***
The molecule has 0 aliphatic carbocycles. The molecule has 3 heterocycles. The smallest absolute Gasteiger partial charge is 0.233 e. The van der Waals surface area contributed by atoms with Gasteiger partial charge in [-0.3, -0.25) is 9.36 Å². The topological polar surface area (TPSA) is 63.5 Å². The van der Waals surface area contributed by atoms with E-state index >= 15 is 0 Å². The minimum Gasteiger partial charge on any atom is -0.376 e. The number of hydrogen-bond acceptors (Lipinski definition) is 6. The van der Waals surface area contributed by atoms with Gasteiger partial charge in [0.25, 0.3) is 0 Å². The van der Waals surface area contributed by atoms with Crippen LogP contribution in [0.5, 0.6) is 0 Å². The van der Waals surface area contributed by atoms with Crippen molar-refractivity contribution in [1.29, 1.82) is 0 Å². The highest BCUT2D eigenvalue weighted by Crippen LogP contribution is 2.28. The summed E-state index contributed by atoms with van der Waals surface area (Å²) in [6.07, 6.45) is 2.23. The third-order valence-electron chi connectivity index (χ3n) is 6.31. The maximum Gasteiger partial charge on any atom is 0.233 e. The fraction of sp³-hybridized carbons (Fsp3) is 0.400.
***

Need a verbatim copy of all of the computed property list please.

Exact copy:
The molecule has 0 aliphatic carbocycles. The molecule has 3 heterocycles. The smallest absolute Gasteiger partial charge is 0.233 e. The van der Waals surface area contributed by atoms with Gasteiger partial charge in [-0.3, -0.25) is 9.36 Å². The topological polar surface area (TPSA) is 63.5 Å². The van der Waals surface area contributed by atoms with E-state index >= 15 is 0 Å². The minimum Gasteiger partial charge on any atom is -0.376 e. The number of hydrogen-bond acceptors (Lipinski definition) is 6. The van der Waals surface area contributed by atoms with Gasteiger partial charge in [0.25, 0.3) is 0 Å². The van der Waals surface area contributed by atoms with Crippen LogP contribution in [0.5, 0.6) is 0 Å². The van der Waals surface area contributed by atoms with Crippen molar-refractivity contribution in [1.29, 1.82) is 0 Å². The highest BCUT2D eigenvalue weighted by Crippen LogP contribution is 2.28. The summed E-state index contributed by atoms with van der Waals surface area (Å²) in [6.07, 6.45) is 2.23. The third-order valence-electron chi connectivity index (χ3n) is 6.31. The maximum Gasteiger partial charge on any atom is 0.233 e. The fraction of sp³-hybridized carbons (Fsp3) is 0.400.